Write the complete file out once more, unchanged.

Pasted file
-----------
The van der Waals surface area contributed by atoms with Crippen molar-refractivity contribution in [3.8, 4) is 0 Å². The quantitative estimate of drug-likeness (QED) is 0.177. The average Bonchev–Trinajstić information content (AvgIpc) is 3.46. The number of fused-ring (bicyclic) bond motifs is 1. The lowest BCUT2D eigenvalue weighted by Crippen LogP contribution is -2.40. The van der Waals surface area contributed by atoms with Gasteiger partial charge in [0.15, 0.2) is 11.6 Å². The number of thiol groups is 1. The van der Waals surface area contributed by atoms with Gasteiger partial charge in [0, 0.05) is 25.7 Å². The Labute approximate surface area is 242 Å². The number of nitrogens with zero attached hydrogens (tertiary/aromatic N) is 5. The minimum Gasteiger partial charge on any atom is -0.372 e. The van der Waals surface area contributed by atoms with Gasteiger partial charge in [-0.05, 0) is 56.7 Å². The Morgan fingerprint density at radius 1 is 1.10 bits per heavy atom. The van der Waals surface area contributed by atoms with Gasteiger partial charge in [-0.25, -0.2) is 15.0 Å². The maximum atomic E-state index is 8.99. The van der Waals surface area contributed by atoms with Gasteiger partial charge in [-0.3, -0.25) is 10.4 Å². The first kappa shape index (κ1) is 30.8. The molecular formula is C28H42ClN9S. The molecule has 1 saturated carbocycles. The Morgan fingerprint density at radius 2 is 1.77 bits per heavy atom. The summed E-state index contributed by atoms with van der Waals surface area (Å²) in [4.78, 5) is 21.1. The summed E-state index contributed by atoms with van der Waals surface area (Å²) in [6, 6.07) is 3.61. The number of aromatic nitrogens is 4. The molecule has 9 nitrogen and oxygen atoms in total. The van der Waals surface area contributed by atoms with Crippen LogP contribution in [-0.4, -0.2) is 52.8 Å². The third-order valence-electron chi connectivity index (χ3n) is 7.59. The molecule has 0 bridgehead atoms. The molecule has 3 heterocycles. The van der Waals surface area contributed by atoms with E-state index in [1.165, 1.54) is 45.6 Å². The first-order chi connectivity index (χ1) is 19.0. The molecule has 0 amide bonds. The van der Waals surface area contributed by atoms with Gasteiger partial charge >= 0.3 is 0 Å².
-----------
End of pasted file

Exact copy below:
The van der Waals surface area contributed by atoms with Crippen molar-refractivity contribution in [3.8, 4) is 0 Å². The quantitative estimate of drug-likeness (QED) is 0.177. The average Bonchev–Trinajstić information content (AvgIpc) is 3.46. The number of fused-ring (bicyclic) bond motifs is 1. The lowest BCUT2D eigenvalue weighted by Crippen LogP contribution is -2.40. The van der Waals surface area contributed by atoms with Gasteiger partial charge in [0.15, 0.2) is 11.6 Å². The number of thiol groups is 1. The van der Waals surface area contributed by atoms with Gasteiger partial charge in [0, 0.05) is 25.7 Å². The Labute approximate surface area is 242 Å². The number of nitrogens with zero attached hydrogens (tertiary/aromatic N) is 5. The minimum Gasteiger partial charge on any atom is -0.372 e. The van der Waals surface area contributed by atoms with Gasteiger partial charge in [-0.05, 0) is 56.7 Å². The Morgan fingerprint density at radius 1 is 1.10 bits per heavy atom. The van der Waals surface area contributed by atoms with Gasteiger partial charge in [-0.25, -0.2) is 15.0 Å². The maximum atomic E-state index is 8.99. The van der Waals surface area contributed by atoms with Gasteiger partial charge in [-0.3, -0.25) is 10.4 Å². The first kappa shape index (κ1) is 30.8. The molecular formula is C28H42ClN9S. The molecule has 1 saturated carbocycles. The Morgan fingerprint density at radius 2 is 1.77 bits per heavy atom. The summed E-state index contributed by atoms with van der Waals surface area (Å²) in [4.78, 5) is 21.1. The summed E-state index contributed by atoms with van der Waals surface area (Å²) in [6, 6.07) is 3.61. The number of aromatic nitrogens is 4. The molecule has 9 nitrogen and oxygen atoms in total. The van der Waals surface area contributed by atoms with Crippen LogP contribution in [-0.4, -0.2) is 52.8 Å². The third-order valence-electron chi connectivity index (χ3n) is 7.59. The molecule has 0 bridgehead atoms. The molecule has 3 heterocycles. The van der Waals surface area contributed by atoms with E-state index in [1.165, 1.54) is 45.6 Å². The first-order chi connectivity index (χ1) is 19.0. The molecule has 0 amide bonds. The van der Waals surface area contributed by atoms with Gasteiger partial charge >= 0.3 is 0 Å².